"American Hustle" and "The Wolf of Wall Street," two auteur-driven epics swinging for the fences, were the last films delivered to preview audiences this year. How will these late-arrivers score with the academy? Time again to consult the always reliable Oscar 8 Ball ...
You may rely on it: While critics prizes can't tell you anything about how the academy might vote, they do give Oscar voters a handy reference for what movies they should be watching. "Hustle" took the season's first significant prize, winning best picture from the New York Film Critics Circle, and it has been vacuuming up awards and nominations since then, including seven Golden Globes nominations and a Screen Actors Guild film ensemble nod. The drumbeat for this late arrival has been insistent, and academy members have been heeding it. David O. Russell's fizzy, late-disco-era con artist comedy hits a sweet spot between the serious history lesson contained in "12 Years a Slave" and the popcorn thrills of "Gravity." A best picture nomination is assured, and Russell should earn his third consecutive Oscar nod as director.
Without a doubt: The five main members of "Hustle's" ensemble — Christian Bale, Amy Adams, Jennifer Lawrence, Bradley Cooper and Jeremy Renner — have received Oscar nominations in the past. Only Lawrence, last year's Oscar winner for lead actress, is assured a berth this year for her turn as the hilarious, half-crazy stay-at-home wife. It's a performance that pops, and though the other actors come through in lower-key roles, their categories are fiercely competitive. Cooper, playing a comically ambitious FBI agent, probably has the best chance of joining Lawrence, and, at this point, we wouldn't bet against a "Silver Linings Playbook" reunion.
Outlook good: Nominations for original screenplay (credited to Russell and Eric Singer) and editing seem safe, given the sweep of the story and the superb job the movie's editing team (Alan Baumgarten, Jay Cassidy and Crispin Struthers) does in energetically bopping between the film's multiple storylines. And, given the way the movie giddily embraces the excesses of its '70s setting, it's likely that voters will reward it for its costumes, hair and makeup and production design. When a moviemaking team looks like it's having this much fun, it often proves contagious.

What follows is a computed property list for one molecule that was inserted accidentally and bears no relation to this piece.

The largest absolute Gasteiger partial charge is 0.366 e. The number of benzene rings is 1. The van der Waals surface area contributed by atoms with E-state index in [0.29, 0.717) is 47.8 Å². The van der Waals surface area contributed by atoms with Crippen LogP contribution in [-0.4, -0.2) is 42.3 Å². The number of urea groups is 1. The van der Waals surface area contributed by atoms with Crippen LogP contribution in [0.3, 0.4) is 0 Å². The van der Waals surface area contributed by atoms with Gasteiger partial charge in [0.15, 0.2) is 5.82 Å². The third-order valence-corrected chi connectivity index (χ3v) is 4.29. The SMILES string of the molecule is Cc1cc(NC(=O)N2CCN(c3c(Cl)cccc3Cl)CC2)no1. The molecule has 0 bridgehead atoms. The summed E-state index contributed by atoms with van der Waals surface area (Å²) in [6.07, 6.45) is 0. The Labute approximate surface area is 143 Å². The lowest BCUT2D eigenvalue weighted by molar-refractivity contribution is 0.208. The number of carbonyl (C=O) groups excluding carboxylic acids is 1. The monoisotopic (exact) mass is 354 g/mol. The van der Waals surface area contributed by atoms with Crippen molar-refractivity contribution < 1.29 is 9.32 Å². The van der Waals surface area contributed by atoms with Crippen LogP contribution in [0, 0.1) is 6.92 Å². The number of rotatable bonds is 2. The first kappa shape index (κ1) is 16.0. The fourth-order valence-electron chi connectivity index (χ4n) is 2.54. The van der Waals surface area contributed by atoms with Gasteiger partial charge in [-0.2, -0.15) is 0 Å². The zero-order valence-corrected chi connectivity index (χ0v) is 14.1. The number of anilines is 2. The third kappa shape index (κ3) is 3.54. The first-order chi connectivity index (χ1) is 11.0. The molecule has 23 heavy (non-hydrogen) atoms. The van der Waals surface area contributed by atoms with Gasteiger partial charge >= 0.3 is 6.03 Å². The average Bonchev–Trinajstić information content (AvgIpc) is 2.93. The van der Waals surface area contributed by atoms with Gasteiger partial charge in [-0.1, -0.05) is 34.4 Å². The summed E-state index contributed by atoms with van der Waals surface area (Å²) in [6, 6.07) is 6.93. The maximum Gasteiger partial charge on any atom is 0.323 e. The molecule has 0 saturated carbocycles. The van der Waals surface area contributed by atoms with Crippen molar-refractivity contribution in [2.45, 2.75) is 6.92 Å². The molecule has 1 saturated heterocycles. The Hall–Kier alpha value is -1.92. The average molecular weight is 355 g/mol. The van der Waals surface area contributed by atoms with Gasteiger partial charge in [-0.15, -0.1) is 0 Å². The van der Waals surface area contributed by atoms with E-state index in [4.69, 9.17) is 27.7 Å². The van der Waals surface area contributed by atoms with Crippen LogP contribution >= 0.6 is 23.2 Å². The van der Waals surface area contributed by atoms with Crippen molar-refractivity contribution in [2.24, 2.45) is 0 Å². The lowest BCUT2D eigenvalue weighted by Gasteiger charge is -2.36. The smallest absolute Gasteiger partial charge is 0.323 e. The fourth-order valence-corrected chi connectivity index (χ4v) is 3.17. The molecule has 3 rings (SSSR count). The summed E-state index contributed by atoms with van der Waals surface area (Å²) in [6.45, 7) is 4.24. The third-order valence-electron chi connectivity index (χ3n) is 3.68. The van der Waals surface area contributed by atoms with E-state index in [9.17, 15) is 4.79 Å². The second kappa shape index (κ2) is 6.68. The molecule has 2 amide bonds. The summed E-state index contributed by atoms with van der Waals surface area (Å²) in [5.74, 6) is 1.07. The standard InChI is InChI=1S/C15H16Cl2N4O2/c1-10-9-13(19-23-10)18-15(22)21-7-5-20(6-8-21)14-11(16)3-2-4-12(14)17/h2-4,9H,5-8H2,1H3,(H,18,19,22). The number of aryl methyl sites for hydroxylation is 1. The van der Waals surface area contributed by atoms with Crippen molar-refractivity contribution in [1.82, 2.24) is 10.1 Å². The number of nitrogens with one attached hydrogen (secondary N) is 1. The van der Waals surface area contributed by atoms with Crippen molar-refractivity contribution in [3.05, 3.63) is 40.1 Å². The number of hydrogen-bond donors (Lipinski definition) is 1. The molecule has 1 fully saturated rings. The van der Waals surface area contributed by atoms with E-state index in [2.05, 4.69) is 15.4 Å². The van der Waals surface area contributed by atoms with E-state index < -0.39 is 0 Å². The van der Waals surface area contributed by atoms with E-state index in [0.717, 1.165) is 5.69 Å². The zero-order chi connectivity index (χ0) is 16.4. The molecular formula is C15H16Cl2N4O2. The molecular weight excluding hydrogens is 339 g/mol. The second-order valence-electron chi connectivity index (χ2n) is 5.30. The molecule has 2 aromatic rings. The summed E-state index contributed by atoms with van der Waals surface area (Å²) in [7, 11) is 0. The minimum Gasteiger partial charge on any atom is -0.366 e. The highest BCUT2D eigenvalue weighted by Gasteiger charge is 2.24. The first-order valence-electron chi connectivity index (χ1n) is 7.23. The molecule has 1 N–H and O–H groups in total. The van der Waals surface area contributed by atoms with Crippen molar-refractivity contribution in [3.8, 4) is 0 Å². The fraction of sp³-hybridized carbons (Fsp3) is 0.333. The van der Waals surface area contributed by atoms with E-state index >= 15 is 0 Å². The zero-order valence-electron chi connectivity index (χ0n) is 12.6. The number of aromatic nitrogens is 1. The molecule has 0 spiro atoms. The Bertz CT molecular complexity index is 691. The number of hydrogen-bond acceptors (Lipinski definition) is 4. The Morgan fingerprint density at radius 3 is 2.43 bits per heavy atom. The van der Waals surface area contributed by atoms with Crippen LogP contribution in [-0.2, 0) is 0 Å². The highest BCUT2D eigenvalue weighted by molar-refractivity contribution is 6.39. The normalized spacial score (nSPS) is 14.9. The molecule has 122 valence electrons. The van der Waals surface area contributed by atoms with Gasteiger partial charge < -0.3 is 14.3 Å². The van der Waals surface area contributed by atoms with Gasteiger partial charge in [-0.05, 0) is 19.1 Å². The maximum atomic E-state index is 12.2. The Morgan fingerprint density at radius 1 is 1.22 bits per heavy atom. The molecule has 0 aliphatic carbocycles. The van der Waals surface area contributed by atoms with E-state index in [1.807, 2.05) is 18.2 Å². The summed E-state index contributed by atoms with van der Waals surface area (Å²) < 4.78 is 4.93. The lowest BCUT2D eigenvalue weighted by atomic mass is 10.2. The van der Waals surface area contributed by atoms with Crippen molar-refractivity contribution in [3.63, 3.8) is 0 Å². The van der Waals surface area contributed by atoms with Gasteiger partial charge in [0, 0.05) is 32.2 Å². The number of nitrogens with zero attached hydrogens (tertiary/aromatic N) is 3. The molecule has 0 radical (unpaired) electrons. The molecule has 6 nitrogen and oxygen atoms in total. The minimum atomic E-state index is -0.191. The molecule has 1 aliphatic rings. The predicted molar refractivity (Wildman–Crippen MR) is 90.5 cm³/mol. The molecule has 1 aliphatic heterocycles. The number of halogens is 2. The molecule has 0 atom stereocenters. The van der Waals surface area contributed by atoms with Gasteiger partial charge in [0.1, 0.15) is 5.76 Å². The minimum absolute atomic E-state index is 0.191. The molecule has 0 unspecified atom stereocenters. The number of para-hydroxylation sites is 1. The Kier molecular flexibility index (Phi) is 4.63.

Total nominations: 9
THE WOLF OF WALL STREET
Reply hazy, try again: "Hustle" managed to screen before Thanksgiving, but critics, SAG voters and academy members had to wait until the calendar turned to December to see Martin Scorsese's dark, drug-drenched look at American capitalism run amok. In the case of SAG, it was too little, too late. Not enough of the guild's 2,300-member nominating committee saw the movie, and it received no nominations. That doesn't mean it can't earn a best picture Oscar nod, though. Last year, Quentin Tarantino's "Django Unchained," which, like "Wolf," came in late, lengthy and eager to push moviegoers' buttons, was shut out by SAG but went on to win two Oscars and land a slot in the best picture race. "Wolf," full of beautiful people behaving very, very badly, will polarize Oscar voters. That doesn't matter. As long as a few hundred of the academy's 6,000 members love it enough to put it high on their ballots, it can sneak into one of the top category's final slots.
Better not tell you now: Thelma Schoonmaker, Scorsese's longtime editor, has won three Oscars from seven nominations. And when Scorsese's movies get nominations, Schoonmaker, deservedly, usually does as well. So she's in the running. "Wolf's" screenwriter, Terence Winter, has a decorated television career, writing and producing "Boardwalk Empire" and "The Sopranos." Even though "Wolf" will have its detractors, the adapted screenplay category is a bit thin this year, and Winter's work, with its sweep and underlying message, could resonate with enough voters to earn a nod.
Don't count on it: Playing a debauched broker, Leonardo DiCaprio carries "Wolf" and is on screen for most of the film's three-hour running time. It's his best work with Scorsese, but comes in a year when the lead actor category is packed with worthy contenders. It's likely that DiCaprio and Jonah Hill, who plays his unhinged wingman in the movie, will fall short. Scorsese himself has a better chance, as the directors branch has nominated him seven times over the years. Let's put him at No. 6 for now and wait to see how the reviews shape the conversation when the movie opens Christmas Day.